With the help of Freshfields Bruckhaus Deringer attorneys, DV LEAP along with 16 other national and regional DV and protective parent non-profits were able to file a groundbreaking brief with the NY Court of Appeals (their highest court) for one of our clients. This is the FIRST documented collaboration between domestic violence and child maltreatment professionals on an issue that is destroying thousands of children’s lives: parental alienation.
A huge thank you to the list of Amici sign-ons: The American Professional Society on the Abuse of Children, Battered Mothers Custody Conference, Battered Women's Justice Project, California Protective Parents Association, Center for Judicial Excellence, CHILD USA, Jaya L. Connors, Margaret B. Drew, Human Rights at Home Clinic at the University of Massachusetts School of Law, Family Violence Appellate Project, Institute on Violence, Abuse and Trauma, The Leadership Council on Child Abuse & Interpersonal Violence, Legal Momentum, National Association of Women Lawyers, NOMAS - National Organization for Men Against Sexism, New York Legal Assistance Group, Sanctuary for Families, and Women's Law Project.
A deep thank you goes to Freshfields attorneys: Aryeh Kaufman, Karen Wiswall and Elena Hadjimichael.
Unfortunately, the NY Court of Appeals denied the leave to appeal, ending the case.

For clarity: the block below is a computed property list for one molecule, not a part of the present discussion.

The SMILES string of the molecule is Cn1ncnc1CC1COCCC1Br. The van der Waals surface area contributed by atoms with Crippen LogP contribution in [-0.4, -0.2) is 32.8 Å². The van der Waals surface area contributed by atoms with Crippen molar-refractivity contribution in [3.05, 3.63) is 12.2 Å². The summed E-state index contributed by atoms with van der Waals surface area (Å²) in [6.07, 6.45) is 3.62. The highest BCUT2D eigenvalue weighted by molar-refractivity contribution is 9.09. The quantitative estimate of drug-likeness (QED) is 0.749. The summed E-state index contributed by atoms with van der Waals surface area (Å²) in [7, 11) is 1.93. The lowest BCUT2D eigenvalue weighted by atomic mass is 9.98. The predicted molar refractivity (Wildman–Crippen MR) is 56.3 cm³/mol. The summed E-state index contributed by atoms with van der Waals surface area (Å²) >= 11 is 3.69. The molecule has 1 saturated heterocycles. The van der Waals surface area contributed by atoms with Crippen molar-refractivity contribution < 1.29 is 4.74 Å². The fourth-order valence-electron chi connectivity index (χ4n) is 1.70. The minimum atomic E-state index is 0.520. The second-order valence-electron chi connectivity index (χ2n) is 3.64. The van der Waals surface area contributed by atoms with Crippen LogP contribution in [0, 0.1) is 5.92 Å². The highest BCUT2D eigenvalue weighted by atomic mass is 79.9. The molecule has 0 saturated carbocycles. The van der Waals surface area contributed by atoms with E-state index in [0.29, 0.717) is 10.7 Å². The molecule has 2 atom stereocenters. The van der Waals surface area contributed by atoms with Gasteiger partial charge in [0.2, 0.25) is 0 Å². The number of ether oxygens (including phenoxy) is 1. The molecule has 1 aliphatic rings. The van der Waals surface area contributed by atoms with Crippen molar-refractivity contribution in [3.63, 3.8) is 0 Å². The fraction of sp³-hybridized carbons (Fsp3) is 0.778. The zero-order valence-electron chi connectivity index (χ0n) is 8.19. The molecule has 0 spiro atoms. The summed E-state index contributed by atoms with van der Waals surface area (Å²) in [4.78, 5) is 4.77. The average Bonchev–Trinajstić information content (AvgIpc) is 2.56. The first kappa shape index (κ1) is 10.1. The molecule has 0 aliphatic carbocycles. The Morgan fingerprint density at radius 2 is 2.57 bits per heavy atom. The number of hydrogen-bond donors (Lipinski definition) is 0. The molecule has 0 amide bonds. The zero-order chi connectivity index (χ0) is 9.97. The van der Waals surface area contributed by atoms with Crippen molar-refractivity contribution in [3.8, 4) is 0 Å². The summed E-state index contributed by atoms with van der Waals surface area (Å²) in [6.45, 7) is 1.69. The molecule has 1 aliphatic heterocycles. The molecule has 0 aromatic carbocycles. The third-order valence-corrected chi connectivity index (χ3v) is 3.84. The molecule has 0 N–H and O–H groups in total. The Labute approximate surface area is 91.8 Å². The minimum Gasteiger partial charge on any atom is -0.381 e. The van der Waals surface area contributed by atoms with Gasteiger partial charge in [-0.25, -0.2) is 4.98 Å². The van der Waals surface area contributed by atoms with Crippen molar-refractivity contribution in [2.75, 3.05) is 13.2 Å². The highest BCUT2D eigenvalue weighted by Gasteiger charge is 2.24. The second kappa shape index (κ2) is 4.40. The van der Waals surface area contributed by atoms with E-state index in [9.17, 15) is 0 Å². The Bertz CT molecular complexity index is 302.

The case concerned a court’s ordering a teenage boy to spend time with his father who had battered his mother and who had been emotionally abusive to the boy. The boy had suffered psychologically his entire life, due to his father.
Even though the court rejected the appeal, the process of developing the brief and recruiting other amicus organizations to join onto the brief was invaluable: First, the brief updates our understanding of the scientific research on parental alienation and its harmful impacts; the brief summarizes this succinctly and powerfully in a form many others are already using in their advocacy against parental alienation. Second, we were able to bring on board not only 16 national and regional DV and protective parent non-profits in support, but most importantly, for the first time, the leading child maltreatment group, American Professional Society on Abuse of Children (APSAC), partnered as well. This marks the first time the DV field and child maltreatment field have expressly and powerfully joined together to attack what is going wrong in family courts. As a result, additional joint advocacy efforts are in the works (including publishing the brief in an Open Source journal on child abuse).